What capitalist solution to over-expensive or under-safe rail travel can we expect now the old British Rail network has been broken into 100 component parts by privatisation in the dog days of John Major's government? Car drivers having to pay yet higher prices for petrol and diesel to force them to use trains? There has to be a limit to what millions of motoring will tolerate before voting against those imposing the charges. Asking Gordon Brown to pay up? Surely not after all Blair's meritocratic free-market praise and rejection of "old" Labour. Raised wages and salaries to cover more costly fares? Most unwelcome for firms in an increasingly competitive global market. Could William Hague offer us a way out? Hardly. His willingness to take unemployment benefits away from anyone refusing to accept a lousy job shows considerable admiration for market forces. Liberal Democrats? Just another bunch of lookalike politicians. So what's the answer? Let us take another look at what happened in the Ladbroke Grove crash, for not only was this a result of capitalism's profits-before-people unavoidability, but a far better diametrically opposite way of living and working was suddenly revealed amidst the chaos.

Unforced co-operation
At Ladbroke Grove, socialists saw for a brief period capitalism's habitual grip on people's lives shaken off by a shared disaster, and humankind's suppressed helpful co-operative nature suddenly came to the fore. Despite jagged mangled wreckage, fire and fumes that survivors had to escape from immediately after the impact, commuters who had been reticent strangers just moments earlier, disjointed by a competitive and individualistic marketplace, unselfishly acted to save and assist others. From getting ready to hurry off the express train and compete in a rush for the tube, taxis and buses to reach places of employment, instead, authoritative suits were removed to helpfully beat out burning clothing of others. Working women wearing heels teetered back and forth to support those more seriously hurt. Residents living nearby rushed over with ladders to reach down to the track to provide assistance. Workers at a Sainsbury's store commandeered first aid supplies for lacerations, and bags of frozen food for burns. Staff at a school helped emergency services turn their premises into a makeshift field hospital. As one person said, "everybody did what they could". Such abundant unforced co-operation for the benefit of all in need is how it should be; how it would be, but how it won't be while profit-takers, their politicians, money mechanism, bureaucrats, rules and law enforcers act together to maintain capitalism's divisive and exploitative system.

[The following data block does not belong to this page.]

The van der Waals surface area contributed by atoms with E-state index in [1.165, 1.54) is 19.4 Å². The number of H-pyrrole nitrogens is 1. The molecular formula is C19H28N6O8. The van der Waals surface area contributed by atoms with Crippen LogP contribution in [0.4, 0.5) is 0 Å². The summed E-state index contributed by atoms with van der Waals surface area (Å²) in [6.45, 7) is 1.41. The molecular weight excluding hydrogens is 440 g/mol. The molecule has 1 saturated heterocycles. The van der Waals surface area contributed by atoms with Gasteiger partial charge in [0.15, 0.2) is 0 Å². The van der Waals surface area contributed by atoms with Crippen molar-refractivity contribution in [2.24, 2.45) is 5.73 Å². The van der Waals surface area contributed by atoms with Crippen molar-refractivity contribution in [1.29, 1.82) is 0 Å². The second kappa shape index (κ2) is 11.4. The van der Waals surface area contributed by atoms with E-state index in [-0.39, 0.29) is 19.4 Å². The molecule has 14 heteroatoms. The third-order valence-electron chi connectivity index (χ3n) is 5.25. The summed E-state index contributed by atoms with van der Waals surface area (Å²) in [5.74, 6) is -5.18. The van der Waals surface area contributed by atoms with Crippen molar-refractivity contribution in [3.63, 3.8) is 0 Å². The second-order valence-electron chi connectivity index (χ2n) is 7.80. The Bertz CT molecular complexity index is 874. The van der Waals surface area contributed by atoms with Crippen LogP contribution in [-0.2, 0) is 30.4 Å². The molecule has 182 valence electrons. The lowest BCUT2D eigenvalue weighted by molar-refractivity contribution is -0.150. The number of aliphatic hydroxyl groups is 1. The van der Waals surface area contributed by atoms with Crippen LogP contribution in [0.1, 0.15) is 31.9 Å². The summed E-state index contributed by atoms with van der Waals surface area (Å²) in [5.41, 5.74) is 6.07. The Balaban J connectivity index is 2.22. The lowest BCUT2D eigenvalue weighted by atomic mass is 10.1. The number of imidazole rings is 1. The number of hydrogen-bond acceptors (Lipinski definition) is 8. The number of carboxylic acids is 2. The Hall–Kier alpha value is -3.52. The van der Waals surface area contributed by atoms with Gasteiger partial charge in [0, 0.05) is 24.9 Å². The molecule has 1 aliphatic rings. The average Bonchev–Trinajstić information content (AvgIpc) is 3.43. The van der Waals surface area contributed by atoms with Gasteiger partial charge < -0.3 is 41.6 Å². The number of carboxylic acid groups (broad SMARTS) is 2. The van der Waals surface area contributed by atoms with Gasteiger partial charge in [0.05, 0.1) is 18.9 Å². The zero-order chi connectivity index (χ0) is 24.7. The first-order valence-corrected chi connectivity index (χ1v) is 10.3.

It is somewhat encouraging that every time a horrific rail, ship or air crash occurs, many people will now complain angrily to radio programmes and the press, that profit has yet again been put before people. This will almost always be true, but regrettably, come election time, this awareness and sanity about the danger of living in a profit-driven economy has usually been driven from voters minds by endless media coverage of wholly irrelevant policies on income tax, unemployment, minimum wage rates etc. And off a majority will go to mark their crosses beside some candidate who wants to govern capitalism. Such voting then guarantees yet another five years of business profit-making and cost savings having pre-eminence, thereby keeping going the conditions that will give rise to further money-related disasters.

However, with so many people now aware how much harm and misery profits can cause, the socialist alternative of the safest possible travel systems with no financial restraints whatsoever, and no over-worked stressed-out workers, appears more clearly as the way out. If people come to see that profits themselves only exist because a minority have unjust possession of what the majority need, and this dominant class exploit both with damaging anti-social consequences, then all that unfocused anger would linger, politicians' gibberish and worthless promises would be ignored, and there would be ever-increasing support for common ownership of vital industries and other productive assets, along with politician-free democratic control over how these are used. This is genuine socialism. It has never existed anywhere. It would make restrictive and dangerous money completely obsolete. Take a little time to find out more about this people-first system before your next trip to the polling stations (or some other serious trip).

MAX HESS